There are a lot of design considerations when it comes to where your media query breakpoints should be. It’s not just the typical device size (like a 6" phone display vs a 4" display) but also how the design of your website breakdowns as it gets smaller.
For example, look a the forums page. The nav bar has the Codecademy logo top left, and then we have buttons floated right. If you come to the forums on your phone you’ll notice the logo is a smaller version with just a C, and most of the right side buttons are gone. It’s cleaner, easier to navigate. So that was a design choice they made. They could’ve used relative units like you suggested, to shrink the fonts and just keep it all the same. But it would look too busy and cluttered. And text would probably be uncomfortably small to read on a phone.
Other times websites want to offer access to different parts depending on device because it works differently. For example, the NYtimes websites shows large images and big headlines when on a computer screen, while the mobile version focuses on offering bite-size stories that easy to scroll through!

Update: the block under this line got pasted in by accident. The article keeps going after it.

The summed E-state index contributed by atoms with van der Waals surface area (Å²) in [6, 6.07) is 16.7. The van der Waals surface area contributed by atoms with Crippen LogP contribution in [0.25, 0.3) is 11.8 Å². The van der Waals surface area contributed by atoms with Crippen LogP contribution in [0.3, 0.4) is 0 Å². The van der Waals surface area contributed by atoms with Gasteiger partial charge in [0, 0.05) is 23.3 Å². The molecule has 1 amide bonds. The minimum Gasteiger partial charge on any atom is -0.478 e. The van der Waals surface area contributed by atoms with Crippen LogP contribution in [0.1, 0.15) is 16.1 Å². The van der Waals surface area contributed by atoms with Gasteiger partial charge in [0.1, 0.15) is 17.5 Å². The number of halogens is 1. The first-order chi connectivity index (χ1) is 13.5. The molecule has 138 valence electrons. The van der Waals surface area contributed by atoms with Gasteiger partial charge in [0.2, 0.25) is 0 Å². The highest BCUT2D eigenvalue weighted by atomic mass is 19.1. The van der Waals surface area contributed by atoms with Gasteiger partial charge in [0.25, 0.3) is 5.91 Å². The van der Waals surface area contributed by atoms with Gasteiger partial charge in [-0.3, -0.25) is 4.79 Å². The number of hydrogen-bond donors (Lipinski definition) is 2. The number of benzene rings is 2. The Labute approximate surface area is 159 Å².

By choosing a range, like 200px to 756px, you are deciding what small screens will see. Then you can have another range from 756 to say 1400 for bigger resolutions. It depends on your logos, your menus, and what user experience you want to have.
Like I said, you’ll inevitable end up having trouble with logos being too small, fonts that you can’t read, buttons too thin to tap with a finger. Not to mention the waste of resources loading higher resolution images and other media to screens that can’t take advantage of it.